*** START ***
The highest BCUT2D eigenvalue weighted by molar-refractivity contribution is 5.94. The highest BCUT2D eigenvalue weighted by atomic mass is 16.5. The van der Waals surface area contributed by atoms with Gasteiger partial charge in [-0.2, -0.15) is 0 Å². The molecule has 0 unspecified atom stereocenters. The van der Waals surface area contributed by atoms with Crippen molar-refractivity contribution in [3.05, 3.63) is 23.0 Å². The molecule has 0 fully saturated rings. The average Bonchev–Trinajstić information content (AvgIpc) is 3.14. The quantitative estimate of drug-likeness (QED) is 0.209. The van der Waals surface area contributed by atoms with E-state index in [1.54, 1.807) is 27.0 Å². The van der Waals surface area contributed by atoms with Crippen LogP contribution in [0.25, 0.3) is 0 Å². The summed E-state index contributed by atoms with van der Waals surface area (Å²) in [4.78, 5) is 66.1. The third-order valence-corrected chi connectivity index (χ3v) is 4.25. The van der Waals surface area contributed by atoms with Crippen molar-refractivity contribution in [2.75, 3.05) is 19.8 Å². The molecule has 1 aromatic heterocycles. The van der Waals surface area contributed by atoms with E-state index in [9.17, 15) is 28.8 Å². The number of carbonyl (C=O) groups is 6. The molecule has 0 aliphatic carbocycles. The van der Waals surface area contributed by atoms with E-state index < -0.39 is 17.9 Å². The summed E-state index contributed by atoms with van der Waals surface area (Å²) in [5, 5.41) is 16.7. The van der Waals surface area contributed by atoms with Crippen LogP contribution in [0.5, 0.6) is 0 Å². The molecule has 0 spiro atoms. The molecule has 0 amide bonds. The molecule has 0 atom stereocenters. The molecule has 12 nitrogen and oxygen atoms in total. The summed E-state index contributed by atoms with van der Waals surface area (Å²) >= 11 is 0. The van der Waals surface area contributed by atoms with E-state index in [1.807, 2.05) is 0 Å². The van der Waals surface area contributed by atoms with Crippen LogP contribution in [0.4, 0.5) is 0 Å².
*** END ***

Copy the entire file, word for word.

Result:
The highest BCUT2D eigenvalue weighted by molar-refractivity contribution is 5.94. The highest BCUT2D eigenvalue weighted by atomic mass is 16.5. The van der Waals surface area contributed by atoms with Gasteiger partial charge in [-0.2, -0.15) is 0 Å². The molecule has 0 unspecified atom stereocenters. The van der Waals surface area contributed by atoms with Crippen molar-refractivity contribution in [3.05, 3.63) is 23.0 Å². The molecule has 0 fully saturated rings. The average Bonchev–Trinajstić information content (AvgIpc) is 3.14. The quantitative estimate of drug-likeness (QED) is 0.209. The van der Waals surface area contributed by atoms with E-state index in [1.54, 1.807) is 27.0 Å². The van der Waals surface area contributed by atoms with Crippen LogP contribution in [0.25, 0.3) is 0 Å². The summed E-state index contributed by atoms with van der Waals surface area (Å²) in [4.78, 5) is 66.1. The third-order valence-corrected chi connectivity index (χ3v) is 4.25. The van der Waals surface area contributed by atoms with Crippen molar-refractivity contribution in [2.75, 3.05) is 19.8 Å². The molecule has 1 aromatic heterocycles. The van der Waals surface area contributed by atoms with E-state index in [9.17, 15) is 28.8 Å². The number of carbonyl (C=O) groups is 6. The molecule has 0 aliphatic carbocycles. The van der Waals surface area contributed by atoms with E-state index < -0.39 is 17.9 Å². The summed E-state index contributed by atoms with van der Waals surface area (Å²) in [5, 5.41) is 16.7. The van der Waals surface area contributed by atoms with Crippen LogP contribution in [0.5, 0.6) is 0 Å². The molecule has 0 spiro atoms. The molecule has 0 amide bonds. The molecule has 0 atom stereocenters. The molecule has 12 nitrogen and oxygen atoms in total. The summed E-state index contributed by atoms with van der Waals surface area (Å²) >= 11 is 0. The van der Waals surface area contributed by atoms with E-state index in [1.807, 2.05) is 0 Å². The van der Waals surface area contributed by atoms with Crippen LogP contribution in [0.4, 0.5) is 0 Å².